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Caroline House: Michigan Farmer Helps Homeless Veterans

Published on Friday, November 10, 2017

According to the U.S. Department of Veterans Affairs (VA), there are around 40,000 homeless veterans in our country. In Lapeer, Michigan, Beck’s customer and Vietnam veteran, Pat Bell, is working to reduce that number by operating a homeless shelter on one of his farms.

The shelter is a relatively new effort for Pat, but multiple life experiences over the years lead him on this journey. It all started when Pat served in the Marines during the Vietnam War.

“Being in a war definitely changes you,” Pat explained. “When I first came home, I was a little bit crazy. It took me a little while to readjust, but I always knew how to work hard.”

When he got home from the service, Pat went right to work as an iron worker. When he was 28 years old, he decided to start farming. Sadly, two years after that, Pat lost his daughter, Caroline. After losing his daughter, farming was the one thing that kept him going. He felt like he could always function at work, so he would work a full day and then farm until 12 or 1 a.m. every night.

Pat worked both jobs up until three years ago when he decided to farm full-time. As a first generation farmer, Pat had to figure things out as he went. But the discipline and determination he learned in the Marines helped him achieve whatever he set his mind to.

He also learned to never leave anyone behind, which has fueled his passion for helping the homeless. For the last 10 years, Pat has been hosting an outdoor barbecue every Saturday to feed the homeless in the Cass Corridor of Detroit which serves around 300 people. It was there that the idea for the shelter came to life. One day, a homeless man told him, ‘I will work on your farm for free if I can live in your barn.’ At that moment, he told himself he was going to open a homeless shelter.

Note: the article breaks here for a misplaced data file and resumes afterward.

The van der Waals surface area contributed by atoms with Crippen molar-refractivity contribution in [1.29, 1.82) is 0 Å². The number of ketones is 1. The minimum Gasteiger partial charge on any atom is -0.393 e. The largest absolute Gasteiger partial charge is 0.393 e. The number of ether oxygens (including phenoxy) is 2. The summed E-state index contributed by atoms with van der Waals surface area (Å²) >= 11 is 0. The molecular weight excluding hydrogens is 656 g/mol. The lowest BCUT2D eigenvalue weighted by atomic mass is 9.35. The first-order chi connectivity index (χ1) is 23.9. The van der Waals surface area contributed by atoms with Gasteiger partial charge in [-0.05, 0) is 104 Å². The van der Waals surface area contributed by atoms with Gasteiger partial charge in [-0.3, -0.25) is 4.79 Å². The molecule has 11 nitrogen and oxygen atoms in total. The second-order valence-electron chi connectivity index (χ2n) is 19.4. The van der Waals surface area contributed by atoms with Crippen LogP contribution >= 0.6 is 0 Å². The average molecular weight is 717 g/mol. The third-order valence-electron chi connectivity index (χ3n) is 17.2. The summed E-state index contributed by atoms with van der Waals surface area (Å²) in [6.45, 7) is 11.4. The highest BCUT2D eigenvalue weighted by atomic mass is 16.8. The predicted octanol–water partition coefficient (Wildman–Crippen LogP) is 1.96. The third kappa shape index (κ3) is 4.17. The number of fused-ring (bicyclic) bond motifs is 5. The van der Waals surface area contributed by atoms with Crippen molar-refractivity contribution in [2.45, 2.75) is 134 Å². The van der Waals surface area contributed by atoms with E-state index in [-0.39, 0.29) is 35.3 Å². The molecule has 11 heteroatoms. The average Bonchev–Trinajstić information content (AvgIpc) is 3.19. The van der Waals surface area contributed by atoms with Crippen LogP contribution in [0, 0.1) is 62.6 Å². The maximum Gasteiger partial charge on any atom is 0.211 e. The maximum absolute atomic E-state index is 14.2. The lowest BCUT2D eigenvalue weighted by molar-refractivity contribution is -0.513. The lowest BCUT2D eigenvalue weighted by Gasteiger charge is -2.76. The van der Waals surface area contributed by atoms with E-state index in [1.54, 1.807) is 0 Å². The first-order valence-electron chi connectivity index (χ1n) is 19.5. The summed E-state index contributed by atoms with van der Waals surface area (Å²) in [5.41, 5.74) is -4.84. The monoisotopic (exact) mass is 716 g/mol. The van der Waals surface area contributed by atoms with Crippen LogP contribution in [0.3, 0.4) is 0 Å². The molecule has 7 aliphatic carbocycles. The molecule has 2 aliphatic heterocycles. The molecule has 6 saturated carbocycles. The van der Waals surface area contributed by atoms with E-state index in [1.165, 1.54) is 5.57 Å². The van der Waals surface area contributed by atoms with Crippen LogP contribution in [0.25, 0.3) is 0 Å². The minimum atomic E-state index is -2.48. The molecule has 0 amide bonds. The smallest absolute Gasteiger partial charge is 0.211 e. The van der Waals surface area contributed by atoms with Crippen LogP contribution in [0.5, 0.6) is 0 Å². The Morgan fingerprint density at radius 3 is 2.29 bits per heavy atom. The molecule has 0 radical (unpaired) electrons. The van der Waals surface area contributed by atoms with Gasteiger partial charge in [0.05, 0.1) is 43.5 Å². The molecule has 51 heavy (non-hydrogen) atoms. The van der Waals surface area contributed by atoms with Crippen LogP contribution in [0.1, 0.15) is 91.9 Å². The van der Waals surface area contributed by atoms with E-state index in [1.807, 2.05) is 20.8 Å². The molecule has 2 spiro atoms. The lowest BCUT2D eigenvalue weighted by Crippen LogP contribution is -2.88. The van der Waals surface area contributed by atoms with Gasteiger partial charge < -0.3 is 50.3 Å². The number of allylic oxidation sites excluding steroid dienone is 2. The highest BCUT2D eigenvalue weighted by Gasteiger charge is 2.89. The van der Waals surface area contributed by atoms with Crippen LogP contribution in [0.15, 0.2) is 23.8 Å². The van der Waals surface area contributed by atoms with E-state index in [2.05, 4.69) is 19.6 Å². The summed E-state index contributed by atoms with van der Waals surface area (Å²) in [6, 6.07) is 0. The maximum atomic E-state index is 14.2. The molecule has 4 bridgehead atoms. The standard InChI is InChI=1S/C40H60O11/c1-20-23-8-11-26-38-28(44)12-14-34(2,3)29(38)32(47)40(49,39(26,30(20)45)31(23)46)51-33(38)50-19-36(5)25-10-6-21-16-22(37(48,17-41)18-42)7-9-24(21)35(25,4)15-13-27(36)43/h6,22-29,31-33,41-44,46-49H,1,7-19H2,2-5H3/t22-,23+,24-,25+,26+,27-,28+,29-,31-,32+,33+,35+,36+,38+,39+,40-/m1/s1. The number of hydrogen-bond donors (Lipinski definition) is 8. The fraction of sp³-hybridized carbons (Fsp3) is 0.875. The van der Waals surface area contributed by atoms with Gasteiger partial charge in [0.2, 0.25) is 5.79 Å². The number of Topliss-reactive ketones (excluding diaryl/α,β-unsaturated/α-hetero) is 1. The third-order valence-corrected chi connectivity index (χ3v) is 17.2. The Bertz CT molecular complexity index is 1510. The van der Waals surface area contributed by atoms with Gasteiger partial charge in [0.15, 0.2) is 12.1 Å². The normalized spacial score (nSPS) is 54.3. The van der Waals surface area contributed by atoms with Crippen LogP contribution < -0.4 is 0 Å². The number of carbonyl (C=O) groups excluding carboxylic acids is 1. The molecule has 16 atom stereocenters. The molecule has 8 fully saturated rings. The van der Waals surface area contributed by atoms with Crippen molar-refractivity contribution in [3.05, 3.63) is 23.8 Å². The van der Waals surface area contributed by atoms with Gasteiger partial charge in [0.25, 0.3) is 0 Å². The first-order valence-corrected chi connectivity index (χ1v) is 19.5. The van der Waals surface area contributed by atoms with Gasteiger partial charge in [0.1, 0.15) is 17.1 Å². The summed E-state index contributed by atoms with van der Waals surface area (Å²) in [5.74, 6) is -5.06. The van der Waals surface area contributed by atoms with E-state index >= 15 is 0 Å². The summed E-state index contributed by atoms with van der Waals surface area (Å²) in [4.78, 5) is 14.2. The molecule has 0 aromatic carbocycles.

Pat was planning to build a house on one of the farms he owns near town, but then a 130-acre farm came up for sale that had a extremely large house. He knew this was the perfect place to bring his shelter to life.

 

 

The house is now called the Caroline House, in his daughter’s memory. With six bedrooms and three bathrooms, Pat can host up to 20 occupants. He helps those living in the house raise pigs, cattle and chickens, and tend to a large organic garden.

 

 

 

“It gives them some net worth and whatever they make off of it, they get to keep,” Pat adds. “Some of these guys also have PTSD. And since I was a combat veteran, I can usually talk to them and help them through it because I’ve been there and done that.”

As part of the VA, veterans get the HUD-VASH which pays their rent and utilities until they get on their feet. But the wait for that is 6 to 8 months, so that’s the hole Pat fills. About 95 percent of his clients are veterans and their families, but once in a while he’ll hear of a hard case where a mother and her kids are homeless and offer to take them in as well.

“I just want to help people,” Pat expressed. “I’m happiest when it’s full, that’s why I did it. If I need more room, I’ll build three more rooms. All I tell my clients is that I want them to do good and go forward with their life. I help some of them find jobs and I get them involved in agriculture. I actually have one that works on my farm for me.”

 


Vietnam veteran, Pat Bell (left), opened a homeless shelter on his farm in Lapeer, MI to help fellow veterans. Here he his is pictured with some of his clients currently living in the house.

 

Whether it is hosting a veteran, his wife and their two kids that had been living in their car for six months, or driving more than an hour to pick up a veteran who was living in an abandoned building, the number of people that Pat has impacted is incredible. But he’s not doing any of this for recognition. At the end of the day, he’s just happy to help.

“Working around the homeless is a humbling experience.” Pat added. “I’ve done very well in life and been very blessed. When I get new clients, I’m on cloud nine because I’m just happy to be helping somebody. I like what I’m doing, and I’m actually looking at another house to maybe expand it. Because trust me, there’s still a lot of homeless out there.”

 

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Chelsea O'Brien
Chelsea O'Brien>

Chelsea O'Brien

Beck's Hybrids marketing associate, social media specialist, southern Indiana native and advocate of agriculture.

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